There is nothing in the df of 'sum' that require me to say that an ordinary artifact like a book is a sum.
I think this highlights a basic disagreement between us. My standpoint is this: We start with some entities before us over which the part-of relation is defined. I read the definition from right to left as follows: if we can find an entity x and some entities zs such that a certain condition specifiable in terms of the part-of relation holds between them, then we shall say that the entity x is a sum of the entities zs. Reading from left to right: a claim about some entity x and entities zs that the x is a sum of the zs can be translated into a claim that a certain condition involving the part-of relation holds between the x and the zs.

So, if we have a book before us and we identify its parts---pages, signatures, casing, whatever---and that certain condition between the book and its parts does indeed hold, then I do think we are required to say that the book is a sum of the said parts.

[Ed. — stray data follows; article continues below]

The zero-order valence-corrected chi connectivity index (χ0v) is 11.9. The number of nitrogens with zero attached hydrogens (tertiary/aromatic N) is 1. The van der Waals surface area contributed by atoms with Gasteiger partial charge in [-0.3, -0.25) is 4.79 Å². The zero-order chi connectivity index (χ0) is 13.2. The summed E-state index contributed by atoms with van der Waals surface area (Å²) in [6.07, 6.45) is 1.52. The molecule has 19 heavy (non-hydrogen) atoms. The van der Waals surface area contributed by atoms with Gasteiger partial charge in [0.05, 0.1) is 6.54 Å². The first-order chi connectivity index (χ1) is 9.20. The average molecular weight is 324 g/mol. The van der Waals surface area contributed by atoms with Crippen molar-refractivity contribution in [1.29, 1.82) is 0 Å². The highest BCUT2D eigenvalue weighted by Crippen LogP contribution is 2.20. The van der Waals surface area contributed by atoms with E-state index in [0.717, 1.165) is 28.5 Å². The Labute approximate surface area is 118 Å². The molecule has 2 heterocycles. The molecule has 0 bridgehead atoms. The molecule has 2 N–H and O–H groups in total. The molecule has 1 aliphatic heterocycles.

You are right, and what I said in the quoted sentence is wrong. If we go just by the definition of 'sum,' then the book is a sum, i.e., it falls under the concept *sum.*

But I stipulated earlier that we are talking only about the sums of classical mereology, and that the full meaning of 'sum' in this context is determined by all the definitions and all the axioms of classical mereology including Unrestr Composition and Uniqueness of Comp.

If you take 'sum' in this full sense, then I insist that TTH is not a sum.

Your response to me could be: well, we need to modify the classical axioms, and then perhaps we will be able to say that books and such are sums while avoiding the duifficulties you raise.

I should in a separate post list the definitions and axioms of classical mereology so that we know exactly what we are talking about.

Hello Bill,

A list of definitions and axioms would be very helpful. I've read through Varzi's SEP article several times. He offers a smorgasbord of axioms but it's not clear what combination counts as a widely-accepted core mereology.